Earlier this summer I had the opportunity to participate in seminars with friends and benefactors of Thomas Aquinas College. The theme of the seminars was “The Year of Faith: Marriage and the Family,” an appropriate topic, we thought, in light of our conviction that the traditional view of marriage is solidly grounded in both faith and reason, despite the drumbeat to the contrary we hear from politicians, the courts, the media, and popular culture.
In those seminars we considered three texts. The first, A Doll’s House by Henrik Ibsen dramatizes, if you will, a modern marriage which comes to an end when a wife and mother abandons her husband and children to pursue her own fulfillment and self-realization. The second, What is Marriage? by Robert George, Sherif Girgis, and Ryan Anderson presents a cogent philosophical defense of traditional marriage, emphasizing permanence and exclusivity. The third, Familiaris Consortio by Bl. John Paul II, presents a profound theological meditation on the sacramental significance of marriage and its ordination to children, family life, and the sanctification of the partners.
In preparing remarks for today’s Convocation, it occurred to me that in the course of your studies here you will encounter many marriages, not all of which will be examples of Christian fidelity and commitment. In the first month or so alone of your matriculation at the College, you will read of Odysseus’ lengthy extramarital dalliance with Circe and Clytaemestra’s murder of her husband, Agamemnon.
When it comes to family life, you will read of Creon’s entombment of his niece, Antigone; Orestes’ murder of his mother, Clytaemestra, to avenge Agamemnon’s death; and The Republic’s apparent recommendation that children be taken from their parents and raised in common.
All of this, of course, comes well before the junior year, when Othello kills his wife, Desdemona, and Lady Macbeth prods her husband to murder the king. As I recall, there are several dysfunctional marriages in King Lear as well.
It’s not all bad, however. This year, you will also meet Hector’s loving wife, Andromache, and Odysseus’ faithful wife, Penelope. In your senior year, Pierre will marry Natasha toward the end of Tolstoy’s War and Peace, and I suspect they will have many children and live happily ever after.
Of greater importance are the exemplary marriages you will observe in Sacred Scripture. For example, Abraham marries Sarah and becomes the father of faith and of God’s chosen people, while Mary and Joseph wed in obedience to the will of God and together provide a home for the savior of the world.
As some of my examples illustrate, not all of the literary works you will read in your four years at Thomas Aquinas College — where we place such emphasis on reading and discussing the greatest works of our civilization — will be immediately edifying or obviously illustrative of the truths of the Catholic faith. In the words of our founding document , however, “the greatest works of literature, insofar as they appeal to the imagination and move the affections, are peculiarly accessible to the young, while at the same time they present or imply profoundly important views of human life and of reality as a whole.”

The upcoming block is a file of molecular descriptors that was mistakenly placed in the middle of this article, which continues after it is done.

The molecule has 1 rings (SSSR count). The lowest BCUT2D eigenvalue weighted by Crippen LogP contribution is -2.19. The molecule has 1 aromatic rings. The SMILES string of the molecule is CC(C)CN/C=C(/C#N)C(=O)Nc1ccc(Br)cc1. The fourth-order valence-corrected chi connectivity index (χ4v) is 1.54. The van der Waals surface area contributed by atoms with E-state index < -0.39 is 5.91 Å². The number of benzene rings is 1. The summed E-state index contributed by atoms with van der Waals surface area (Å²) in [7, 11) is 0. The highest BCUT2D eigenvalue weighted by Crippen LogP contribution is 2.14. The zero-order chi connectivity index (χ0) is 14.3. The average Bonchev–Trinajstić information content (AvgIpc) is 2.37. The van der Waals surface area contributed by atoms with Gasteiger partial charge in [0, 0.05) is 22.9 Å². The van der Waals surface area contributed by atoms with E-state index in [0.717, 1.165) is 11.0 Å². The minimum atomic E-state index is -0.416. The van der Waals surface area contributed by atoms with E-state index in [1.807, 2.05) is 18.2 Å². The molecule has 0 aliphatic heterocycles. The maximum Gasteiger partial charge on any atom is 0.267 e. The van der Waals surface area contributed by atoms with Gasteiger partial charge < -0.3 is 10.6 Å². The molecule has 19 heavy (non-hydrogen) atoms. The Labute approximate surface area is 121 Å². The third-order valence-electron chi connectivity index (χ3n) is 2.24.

As you read the works of literature in our program, you must learn to be alert to the circumstances surrounding the central action, the reasons for, and the consequences of the choices the protagonists make. (As Aristotle says, “whenever such-and-such a personage says or does such-and-such a thing, it shall be the necessary or probable outcome of his character.”) You must also consider the overall arc of the characters’ moral development. It is surely one thing for an author to depict horrific or immoral actions as horrific or immoral; it is quite another to depict such actions as admirable or sympathetic.
The reality an author is trying to represent may, in fact, be the reality of evil, together with its causes and consequences. The more truthfully or believably the author presents these things, the more clearly will you be able to grasp his view of human nature, and the more deeply and properly will you be moved by his work. Reading such literature — and, conversely, reading literature which depicts good or admirable actions — can play a very important role in the acquisition of Christian virtue, both moral and intellectual.
It is well to remember also that what you are undertaking at this college is Catholic liberal education, with all that that implies. In the words of our founding document again, “the Catholic, in the very act of his belief, has also found the teachers who will define and explain what he believes, show him its consequences, and rectify his whole intellectual life as well.… [T]he believer embraces at once Christ as the supreme teacher and the successors of St. Peter and the Apostles as altogether truthful and divinely appointed interpreters of His teachings.” At Thomas Aquinas College not all great books or great authors are created equal; our founding document continues, “[many] papal encyclicals make it plain that the perennial wisdom is to be studied through the works of the great masters themselves, and above all through the writings of St. Thomas Aquinas.”
While literature plays a vital role in Catholic liberal education, a truly sapiential role is reserved to the philosophical and theological works, including Sacred Scripture, which are the focal points of the College’s curriculum. Always remain open to the movements of mind and heart occasioned by the greatest literature, but let the works read in the philosophy and theology tutorials be your touchstones over the next four years, for they will most dependably lead you closer to God and to a deeper understanding of the Catholic faith, including, by the way, its teachings about the beauty and goodness of sacramental marriage.
Posted: August 23, 2013